Postoperative Analgesia and Rescue Medication
On arrival in the postanesthesia care unit, the study drug (saline or ropivacaine–fentanyl–adrenaline) was started epidurally at a constant rate of 10 ml/h. All patients were provided with an intravenous PCA device with either 1 mg/ml morphine or placebo (0.9% saline) in group P and group E, respectively. The PCA device was programmed to give a bolus dose of 1 mg (1 ml) with a lockout time of 6 min (10 mg/h maximum) and used in case of inadequate analgesia (NRS score > 3), when the patient was fully awake, which is the standard at our hospital. A nurse, also blinded to the study arm, was allowed to administer a bolus of 1–2 mg morphine as needed to all patients in the event of inadequate pain relief (NRS score > 5) during 0–48 h. All patients received 1 g paracetamol orally before and every 6 h after the operation during the hospital stay.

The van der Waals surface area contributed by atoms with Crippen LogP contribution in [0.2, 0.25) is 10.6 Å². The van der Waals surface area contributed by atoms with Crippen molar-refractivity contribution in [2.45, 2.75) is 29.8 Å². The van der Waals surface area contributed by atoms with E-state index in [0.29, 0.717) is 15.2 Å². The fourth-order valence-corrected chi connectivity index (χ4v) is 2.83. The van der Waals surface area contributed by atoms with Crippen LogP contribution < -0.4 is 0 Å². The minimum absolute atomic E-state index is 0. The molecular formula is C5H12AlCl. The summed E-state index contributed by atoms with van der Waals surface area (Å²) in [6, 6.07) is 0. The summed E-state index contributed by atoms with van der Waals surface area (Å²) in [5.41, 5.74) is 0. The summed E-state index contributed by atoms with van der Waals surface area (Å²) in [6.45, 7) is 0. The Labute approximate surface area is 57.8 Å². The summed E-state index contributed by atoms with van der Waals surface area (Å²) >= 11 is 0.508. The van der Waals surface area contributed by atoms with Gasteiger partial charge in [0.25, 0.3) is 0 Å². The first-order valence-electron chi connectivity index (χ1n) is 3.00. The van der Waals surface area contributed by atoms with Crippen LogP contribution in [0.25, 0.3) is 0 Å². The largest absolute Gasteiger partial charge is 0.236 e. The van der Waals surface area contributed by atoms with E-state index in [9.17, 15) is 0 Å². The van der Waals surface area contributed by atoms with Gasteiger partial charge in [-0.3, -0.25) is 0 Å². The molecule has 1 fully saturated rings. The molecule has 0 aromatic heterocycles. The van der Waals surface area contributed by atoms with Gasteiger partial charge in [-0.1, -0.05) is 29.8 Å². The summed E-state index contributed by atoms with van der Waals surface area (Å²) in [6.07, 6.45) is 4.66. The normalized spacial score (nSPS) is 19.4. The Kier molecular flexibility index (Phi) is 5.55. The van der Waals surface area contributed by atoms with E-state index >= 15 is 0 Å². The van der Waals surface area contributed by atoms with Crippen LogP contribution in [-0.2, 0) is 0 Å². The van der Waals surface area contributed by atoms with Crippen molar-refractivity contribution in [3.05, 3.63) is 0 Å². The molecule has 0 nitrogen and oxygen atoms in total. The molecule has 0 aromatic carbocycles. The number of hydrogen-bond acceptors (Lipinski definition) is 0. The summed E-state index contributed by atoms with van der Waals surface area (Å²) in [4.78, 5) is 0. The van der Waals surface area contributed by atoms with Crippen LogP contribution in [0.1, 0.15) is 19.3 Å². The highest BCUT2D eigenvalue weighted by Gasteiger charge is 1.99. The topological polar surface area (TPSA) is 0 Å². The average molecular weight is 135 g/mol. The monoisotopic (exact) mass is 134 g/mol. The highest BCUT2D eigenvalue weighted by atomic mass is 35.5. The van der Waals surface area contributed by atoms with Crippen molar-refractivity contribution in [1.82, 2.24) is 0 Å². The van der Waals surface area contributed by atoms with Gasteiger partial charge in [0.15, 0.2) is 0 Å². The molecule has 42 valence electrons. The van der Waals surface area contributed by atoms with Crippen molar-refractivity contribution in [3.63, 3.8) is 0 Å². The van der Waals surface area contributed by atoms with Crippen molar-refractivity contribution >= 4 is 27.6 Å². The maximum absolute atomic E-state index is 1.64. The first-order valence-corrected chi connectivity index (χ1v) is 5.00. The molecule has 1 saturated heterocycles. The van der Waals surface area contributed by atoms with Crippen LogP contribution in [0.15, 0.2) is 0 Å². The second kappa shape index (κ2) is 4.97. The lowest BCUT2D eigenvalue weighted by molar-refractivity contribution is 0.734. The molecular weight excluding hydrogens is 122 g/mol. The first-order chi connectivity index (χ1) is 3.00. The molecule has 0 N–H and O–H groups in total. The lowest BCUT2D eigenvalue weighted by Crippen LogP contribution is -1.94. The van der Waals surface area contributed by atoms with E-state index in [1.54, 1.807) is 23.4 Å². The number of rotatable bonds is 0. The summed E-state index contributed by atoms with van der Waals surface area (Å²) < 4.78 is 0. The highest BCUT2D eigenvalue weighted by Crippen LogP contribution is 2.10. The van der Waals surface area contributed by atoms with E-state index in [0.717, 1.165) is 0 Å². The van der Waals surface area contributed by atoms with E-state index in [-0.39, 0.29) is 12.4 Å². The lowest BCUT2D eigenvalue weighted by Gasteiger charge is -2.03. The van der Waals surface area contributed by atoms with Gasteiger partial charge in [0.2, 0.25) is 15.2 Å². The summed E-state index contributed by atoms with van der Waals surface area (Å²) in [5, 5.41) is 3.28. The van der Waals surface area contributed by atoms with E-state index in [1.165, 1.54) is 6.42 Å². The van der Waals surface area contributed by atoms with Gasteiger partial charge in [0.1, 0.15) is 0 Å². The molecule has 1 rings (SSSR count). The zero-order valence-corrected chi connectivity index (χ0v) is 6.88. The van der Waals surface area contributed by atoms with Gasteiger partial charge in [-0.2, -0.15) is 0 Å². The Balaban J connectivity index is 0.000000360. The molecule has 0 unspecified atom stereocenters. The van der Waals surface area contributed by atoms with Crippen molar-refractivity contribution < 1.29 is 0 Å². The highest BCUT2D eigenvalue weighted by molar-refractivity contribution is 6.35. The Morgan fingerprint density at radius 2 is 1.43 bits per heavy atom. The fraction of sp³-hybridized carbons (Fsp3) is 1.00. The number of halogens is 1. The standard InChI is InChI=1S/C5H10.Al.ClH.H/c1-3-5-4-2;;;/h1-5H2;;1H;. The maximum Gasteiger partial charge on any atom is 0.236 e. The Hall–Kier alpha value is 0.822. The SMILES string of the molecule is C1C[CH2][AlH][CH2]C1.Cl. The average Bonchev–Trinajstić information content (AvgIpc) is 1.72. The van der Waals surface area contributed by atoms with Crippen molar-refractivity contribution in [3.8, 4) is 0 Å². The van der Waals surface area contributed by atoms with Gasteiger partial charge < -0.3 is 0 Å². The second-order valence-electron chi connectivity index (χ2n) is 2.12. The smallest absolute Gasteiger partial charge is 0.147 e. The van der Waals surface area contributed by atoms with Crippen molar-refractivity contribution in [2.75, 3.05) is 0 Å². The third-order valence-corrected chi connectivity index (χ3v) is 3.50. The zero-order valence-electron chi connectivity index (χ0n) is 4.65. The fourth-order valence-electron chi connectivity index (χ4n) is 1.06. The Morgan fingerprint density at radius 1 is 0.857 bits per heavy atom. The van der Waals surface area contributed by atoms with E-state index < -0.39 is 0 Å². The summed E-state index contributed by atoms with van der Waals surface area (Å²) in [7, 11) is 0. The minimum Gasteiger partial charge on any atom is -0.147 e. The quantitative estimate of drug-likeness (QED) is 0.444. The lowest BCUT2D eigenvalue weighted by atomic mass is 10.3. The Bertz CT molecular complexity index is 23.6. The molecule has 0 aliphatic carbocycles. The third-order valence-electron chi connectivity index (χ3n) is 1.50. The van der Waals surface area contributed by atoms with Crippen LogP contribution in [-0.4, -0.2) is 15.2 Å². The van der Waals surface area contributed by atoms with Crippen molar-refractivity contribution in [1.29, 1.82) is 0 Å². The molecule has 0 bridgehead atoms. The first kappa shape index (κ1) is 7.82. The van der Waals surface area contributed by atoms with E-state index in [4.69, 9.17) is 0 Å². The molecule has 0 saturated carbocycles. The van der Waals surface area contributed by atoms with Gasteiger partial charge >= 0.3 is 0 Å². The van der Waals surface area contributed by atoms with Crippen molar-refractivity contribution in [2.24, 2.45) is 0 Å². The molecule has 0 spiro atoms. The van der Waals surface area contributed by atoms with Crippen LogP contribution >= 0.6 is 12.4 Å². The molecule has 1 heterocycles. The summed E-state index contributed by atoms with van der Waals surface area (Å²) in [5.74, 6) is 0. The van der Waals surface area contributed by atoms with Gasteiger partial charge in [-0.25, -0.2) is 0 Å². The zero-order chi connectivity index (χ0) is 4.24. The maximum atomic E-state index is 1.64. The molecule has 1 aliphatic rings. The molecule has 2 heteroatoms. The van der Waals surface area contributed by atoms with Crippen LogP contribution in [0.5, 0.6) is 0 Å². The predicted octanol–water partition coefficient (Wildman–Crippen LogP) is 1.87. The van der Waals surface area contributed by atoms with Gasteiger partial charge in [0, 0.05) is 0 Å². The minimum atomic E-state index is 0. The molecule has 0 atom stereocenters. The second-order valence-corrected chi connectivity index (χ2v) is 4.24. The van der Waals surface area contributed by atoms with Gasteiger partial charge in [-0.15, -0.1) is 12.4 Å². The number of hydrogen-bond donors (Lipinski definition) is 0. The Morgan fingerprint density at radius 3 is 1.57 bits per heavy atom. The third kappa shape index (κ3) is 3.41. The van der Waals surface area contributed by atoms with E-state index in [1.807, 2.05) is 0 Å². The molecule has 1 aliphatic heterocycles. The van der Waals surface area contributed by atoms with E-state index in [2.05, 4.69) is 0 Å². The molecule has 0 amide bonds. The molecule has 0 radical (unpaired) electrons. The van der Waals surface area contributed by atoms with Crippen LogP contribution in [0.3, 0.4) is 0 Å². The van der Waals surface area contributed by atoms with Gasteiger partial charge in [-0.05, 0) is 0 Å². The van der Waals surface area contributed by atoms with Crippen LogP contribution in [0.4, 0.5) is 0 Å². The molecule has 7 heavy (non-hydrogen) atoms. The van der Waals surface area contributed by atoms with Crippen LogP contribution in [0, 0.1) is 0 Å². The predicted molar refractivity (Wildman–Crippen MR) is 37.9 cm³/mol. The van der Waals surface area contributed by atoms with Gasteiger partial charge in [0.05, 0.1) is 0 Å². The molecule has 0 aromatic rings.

Primary Outcome Measure.
Postoperative pain (NRS) at rest (incision site and “deep abdominal” pain) and on coughing was measured every 1 h for 4 h, every 4–6 h during 8–24 h, and every 12 h during 24–48 h. Analgesic consumption during 0–4 h in the postanesthesia care unit; total PCA consumption at each 24-h period for 48 h; and opioid-related side effects, including postoperative nausea and vomiting (PONV), sedation (1–4; 1 = fully awake, 4 = deep asleep), and tiredness (0–10; 0 = fully alert, 10 = extremely tired), were also measured.
Secondary Outcome Measures.
Duration of Stay in the Hospital.
Time to home readiness (see appendixfor home readiness criteria) and discharge were measured once a day until home discharge.
Time to drinking and eating, and PONV were recorded.